1. A win like this with a horse that hadn’t been ‑‑ wasn’t in the race until yesterday morning and had 100‑1 odds for a morning line, what does this say about the sport? What does it say about the race? And is this something that ‑‑ is this something that can appeal to the everyday trainers, the people that race during the middle of the week and so forth?

ERIC REED: Never give up. Mike Iaconelli, the bass fishing man, says that. That was his story. He went through a lot. This a game where this horse should have been 80‑1 on paper. But we train him; we’re around him every day. Small trainer, small rider, small stable, he should have been 80‑1. But I’ve been around a long time, and I’ve had some really nice horses.

And we knew what we had. I’m not telling you by any means we knew we had a Derby winner. If we didn’t think we were going to be in the Derby, we wouldn’t have been prepping for this all year. We knew we had a horse that was capable of running good. And so anybody that’s in this business, lightning can strike. (Applause)

  1. I was wondering if you could tell us the story of how you found out that Ethereal Road had scratched and how you got into this race.

ERIC REED: Oh, my gosh.

RICHARD DAWSON: You didn’t hear us?

ERIC REED: I have a guy that was assigned to us, and he gave me a lot of information every day. And he would text me each time a horse would withdraw. And at one time, we were 24th, and we got up to 22nd. And then the Lexington Stakes came, and we were back to 24th.

So we came here on a prayer. I told my dad and I told Rick, “The worst thing that could happen to us is to have a call a day or two before the Derby and say you’re going to get in, and not be prepared.” So we came up. We trained against all odds. Nobody thought we could get in. We got a defection, and we got another one.

The morning of the entries, at 8:45 I was notified that there was no scratches, that we were not going to get in. The security guard was told to leave the barn. I text my dad, “Didn’t happen.” Text some friends, “We didn’t get in. Sorry guys.” I went in to my crew because I knew they were going to be really let down. I said, “Guys, look, we didn’t make it, but we were Number 21.”

I said, “We got to get ready for the Peter Pan next week. And if we run well, we’ll go to the Belmont and show them that we belong.”

And I was trying to keep their spirits up. It didn’t matter how I felt because I have to keep my crew going. And they were really sad. And then About five minutes till 9:00, my pony girl Fifi, calls me on the phone. She goes, “Don’t do anything with your horse. Don’t move him.”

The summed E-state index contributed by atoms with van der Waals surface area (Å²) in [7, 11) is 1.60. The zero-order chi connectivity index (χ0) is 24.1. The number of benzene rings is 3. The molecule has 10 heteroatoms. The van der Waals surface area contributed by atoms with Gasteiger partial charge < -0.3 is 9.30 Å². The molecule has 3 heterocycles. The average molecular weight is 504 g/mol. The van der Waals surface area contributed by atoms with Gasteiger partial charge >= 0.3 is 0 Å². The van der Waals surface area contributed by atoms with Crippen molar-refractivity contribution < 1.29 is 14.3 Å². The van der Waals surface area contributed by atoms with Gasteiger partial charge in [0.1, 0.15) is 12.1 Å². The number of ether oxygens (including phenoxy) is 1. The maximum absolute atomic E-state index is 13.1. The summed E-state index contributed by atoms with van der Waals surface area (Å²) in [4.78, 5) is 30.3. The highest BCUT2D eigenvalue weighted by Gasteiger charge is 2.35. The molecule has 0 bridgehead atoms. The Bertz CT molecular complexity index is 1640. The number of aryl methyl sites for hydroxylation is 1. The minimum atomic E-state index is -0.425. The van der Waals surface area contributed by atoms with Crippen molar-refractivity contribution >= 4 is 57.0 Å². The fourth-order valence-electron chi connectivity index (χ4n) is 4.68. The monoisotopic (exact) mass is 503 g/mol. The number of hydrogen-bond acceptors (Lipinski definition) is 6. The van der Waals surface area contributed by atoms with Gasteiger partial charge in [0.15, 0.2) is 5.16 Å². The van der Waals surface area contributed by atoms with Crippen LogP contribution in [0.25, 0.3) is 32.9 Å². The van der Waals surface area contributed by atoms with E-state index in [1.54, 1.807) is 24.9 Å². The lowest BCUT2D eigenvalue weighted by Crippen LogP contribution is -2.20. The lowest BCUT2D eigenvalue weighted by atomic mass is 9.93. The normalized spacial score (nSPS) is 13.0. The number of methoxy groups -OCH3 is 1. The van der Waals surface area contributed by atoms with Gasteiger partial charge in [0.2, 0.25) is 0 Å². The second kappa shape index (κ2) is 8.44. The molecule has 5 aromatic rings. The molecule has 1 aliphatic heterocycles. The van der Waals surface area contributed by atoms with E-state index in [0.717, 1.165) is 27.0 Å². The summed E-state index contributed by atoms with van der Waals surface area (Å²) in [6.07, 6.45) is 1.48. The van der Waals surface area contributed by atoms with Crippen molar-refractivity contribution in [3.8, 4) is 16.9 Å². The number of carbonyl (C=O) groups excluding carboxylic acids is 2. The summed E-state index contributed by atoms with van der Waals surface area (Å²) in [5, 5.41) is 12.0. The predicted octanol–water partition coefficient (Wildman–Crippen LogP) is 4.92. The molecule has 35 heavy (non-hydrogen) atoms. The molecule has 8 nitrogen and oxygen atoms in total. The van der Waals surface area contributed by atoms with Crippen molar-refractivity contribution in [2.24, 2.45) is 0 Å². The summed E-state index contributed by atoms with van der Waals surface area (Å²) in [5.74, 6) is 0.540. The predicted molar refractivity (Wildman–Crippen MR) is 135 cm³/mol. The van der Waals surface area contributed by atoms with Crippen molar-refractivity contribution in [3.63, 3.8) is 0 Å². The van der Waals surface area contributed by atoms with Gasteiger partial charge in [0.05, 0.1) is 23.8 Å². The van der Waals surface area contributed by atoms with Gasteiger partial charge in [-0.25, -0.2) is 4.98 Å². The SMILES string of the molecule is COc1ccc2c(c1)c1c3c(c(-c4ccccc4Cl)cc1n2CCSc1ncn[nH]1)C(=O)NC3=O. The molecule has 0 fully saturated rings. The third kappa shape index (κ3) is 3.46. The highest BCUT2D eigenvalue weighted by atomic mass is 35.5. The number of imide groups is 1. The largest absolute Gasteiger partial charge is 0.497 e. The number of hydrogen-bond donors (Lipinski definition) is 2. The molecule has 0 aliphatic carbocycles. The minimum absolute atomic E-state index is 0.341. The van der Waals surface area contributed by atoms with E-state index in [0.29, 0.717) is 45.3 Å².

I says, “What do you mean? Calm down.” And she says, “No, you’re getting in.” I says, “No, I’m not. I’ve already been told I’m not. Somebody gave you bad information.”

And she goes, “I’m telling you I just got notification that Wayne is scratching and you’re going to get in.”

Then Barbara Borden calls and she says, “This is the steward. And tomorrow in the 12th race, the Kentucky Derby, do you want to draw in off the also eligible?”

And I couldn’t even breathe to answer and say “Yes.” I was like, what just happened? I was told no. I lost my security guard. And now I’m in ‑‑ or we’re in.

  1. Rick, there’s been some references that you’ve had some bad luck in this business, maybe you should have gotten out. I was curious if you could expand on kind of your journey as a horse owner and also just kind of what you do for a living and where you’re from and all that stuff.

RICHARD DAWSON: I’ve actually been in the oil and gas industry since I was 24 years old. And in the last couple years kind of semiretired. And I’ve always loved horses, always loved being around horses. I’ve gone to the track forever. Our mutual friend, Pete Sherous, I was in Kentucky in 1990 actually working here for a major energy company, more near Owensboro direction in western Kentucky.

He took me to Keeneland for the first time and Churchill. I had been to some smaller tracks around the country, but not the bigger tracks. Very impressive, and just loved them all. Churchill was just massive. And, of course, we’re here on a Wednesday and it’s 25,000 people, and it felt like it was empty.